Remember the movie " Network?" Released 1976, it presented a frenetic and satirical view of a fictional television network, Union Broadcasting System (UBS), and its struggle with poor ratings. The single identifying element from this movie is the phrase, “I'm as mad as hell, and I'm not going to take this anymore!" The UBS evening news anchor, Howard Beale, played by Peter Finch, persuades the American TV audience to echo his frustrations about life by shouting the above phrase out their windows.
Today, broadcasters across the nation are lining up in force to tell the U.S. Congress the same thing, “We're mad as hell, and we're not going to take it anymore.”
After TV stations have each spent more than $1 million converting to digital and preparing for the FCC’s mandated Feb. 17 analog cutoff, Congress in its unbridled audacity has delayed analog shutoff another four months. Never mind that it will cost every full-power TV station another $40,000 in power bills.
This industry has spent more than $2 billion getting prepared for DTV. We are ready. So why delay it? Because politicians want to protect themselves from being seen as the cause for some viewers losing their analog television service. “We did everything we could to prevent this,” they’ll say.
Here in Kansas City, the stations have all decided to tell the FCC to stick it and will convert on Feb. 17, as scheduled. One news service reported that more than 400 other stations have made the same decision. They too will turn off their analog transmitter on Feb. 17. They too are saying, “I’m mad as hell, and I'm not going to take it anymore.”
I’ve written before that this entire delay brouhaha is nothing but rotten politics. It has nothing to do with providing viewers with “severe weather warnings” or “disaster information.” Instead, it has everything to do with politicians trying to cover their political butts.
I watched the legislative process on C-SPAN and was appalled by the misleading and half-truth arguments put forth by the Democrat majority. The House majority claimed that “millions of Americans” would be prevented from receiving this important safety information if the analog conversion proceeded on schedule. “They won’t get needed disaster warnings,” the politicians claimed.
Oh, and the weather will be better on June 13? The middle of June is the height of severe weather season for most of the country. I don’t recall seeing forecasts of coming hurricanes, tornadoes or floods over the next week. But, in June, that will be another matter.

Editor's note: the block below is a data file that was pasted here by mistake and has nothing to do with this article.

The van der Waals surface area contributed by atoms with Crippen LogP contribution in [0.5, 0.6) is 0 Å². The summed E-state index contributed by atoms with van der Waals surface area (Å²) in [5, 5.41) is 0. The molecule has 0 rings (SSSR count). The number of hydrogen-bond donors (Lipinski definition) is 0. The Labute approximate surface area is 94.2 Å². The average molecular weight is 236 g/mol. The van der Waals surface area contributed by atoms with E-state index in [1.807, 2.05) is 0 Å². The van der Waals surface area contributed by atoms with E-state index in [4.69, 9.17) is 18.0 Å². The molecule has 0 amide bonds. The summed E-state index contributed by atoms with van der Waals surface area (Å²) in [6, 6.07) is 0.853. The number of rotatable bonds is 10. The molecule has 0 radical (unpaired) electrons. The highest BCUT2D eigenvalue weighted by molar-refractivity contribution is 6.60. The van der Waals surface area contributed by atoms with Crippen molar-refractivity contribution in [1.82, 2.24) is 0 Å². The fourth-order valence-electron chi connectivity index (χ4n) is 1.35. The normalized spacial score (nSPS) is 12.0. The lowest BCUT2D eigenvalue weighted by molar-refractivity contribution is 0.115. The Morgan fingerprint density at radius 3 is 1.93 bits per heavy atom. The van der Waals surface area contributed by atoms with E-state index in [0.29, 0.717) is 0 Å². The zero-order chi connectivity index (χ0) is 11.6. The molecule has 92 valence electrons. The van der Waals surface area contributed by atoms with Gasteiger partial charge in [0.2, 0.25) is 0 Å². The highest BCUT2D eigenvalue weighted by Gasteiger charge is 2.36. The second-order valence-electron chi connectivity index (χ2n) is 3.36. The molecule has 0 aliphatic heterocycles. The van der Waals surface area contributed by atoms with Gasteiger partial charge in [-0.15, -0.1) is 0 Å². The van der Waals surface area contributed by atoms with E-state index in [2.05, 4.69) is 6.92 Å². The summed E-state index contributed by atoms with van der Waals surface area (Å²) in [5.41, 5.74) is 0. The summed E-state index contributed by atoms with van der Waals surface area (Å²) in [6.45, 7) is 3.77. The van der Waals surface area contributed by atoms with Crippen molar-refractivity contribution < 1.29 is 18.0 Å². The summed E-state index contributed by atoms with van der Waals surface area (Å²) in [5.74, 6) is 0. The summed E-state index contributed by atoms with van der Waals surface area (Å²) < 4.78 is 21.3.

This isn’t an issue about getting or not getting severe weather warnings. It’s about elected representatives being dishonest with voters and building a defense against vote complaints with money.
Politicians recognize that some people are going to be angry when their TV sets go dark, and some will blame the politicians. The Democrat solution is twofold: First, delay the conversion and second, spend money. Then they can say, “Look at what we did; we delayed the process four months and spent $650 million. Now, let’s look at the money being spent, er, wasted."
According to Representative Lee Terry, R-NE, there are 10 million valid DTV coupons that have yet to be redeemed. At two coupons per household, that means 5 million households have usable DTV coupons. Nielsen says there are 6.5 million households without digital service. That means only 1.5 million TV households that have yet to receive a coupon or let their coupon expire or are not connected to another service.
To serve this minuscule audience, the Democrat majority voted to spend another $650 million for set-top box coupons. That means your government is spending $433 to give out a $40 coupon. That’s more than 10 times what the coupon is worth!
Fortunately, for broadcasters and viewers alike, many TV stations are rightfully telling Washington, “I’m mad as hell, I'm and not going to take it anymore.” Bring on digital!
I wrote the above blog on Feb. 6. As of that date, the "KC Star" newspaper reported that all Kansas City TV stations would go to full digital transmission on Feb. 17.
“My analog transmitter is on its last legs,” said KCTV general manager Kirk Black. “We’ve been doing as little maintenance as we can. These things are ready to die. We have to do this.”
Yet, only 24 hours later, Kansas City TV stations had suddenly changed their minds. All KC TV stations were now going to keep their analog transmitters on until June 12, the new shutoff date. Nielsen says only 4 percent of Kansas City viewers aren’t ready for DTV. Why spend the money for 4 percent of your audience?
Looking for a reason, I spied a quote in the Saturday newspaper: “ 'It’s a PC thing,' said KSHB-KMCI general manager Craig Allison, after learning that other stations had decided to honor the new DTV deadline. 'No one wants to make the new president mad.' ” All Kansas City TV stations will now keep analog running for another four months.
Now I get it. Political butt kissing.
That also explains why NAB supported the DTV delay. There was no downside for an organization that doesn’t have to pay a transmitter power bill. Go along with the delay. Don’t make the new president “mad.”
Never mind that this useless delay will cost American broadcasters $56 million dollars just to keep those old analog beasts running another four months.
But, today, it’s all about change, isn’t it? In this case, $56,000,000 in (someone else's) change.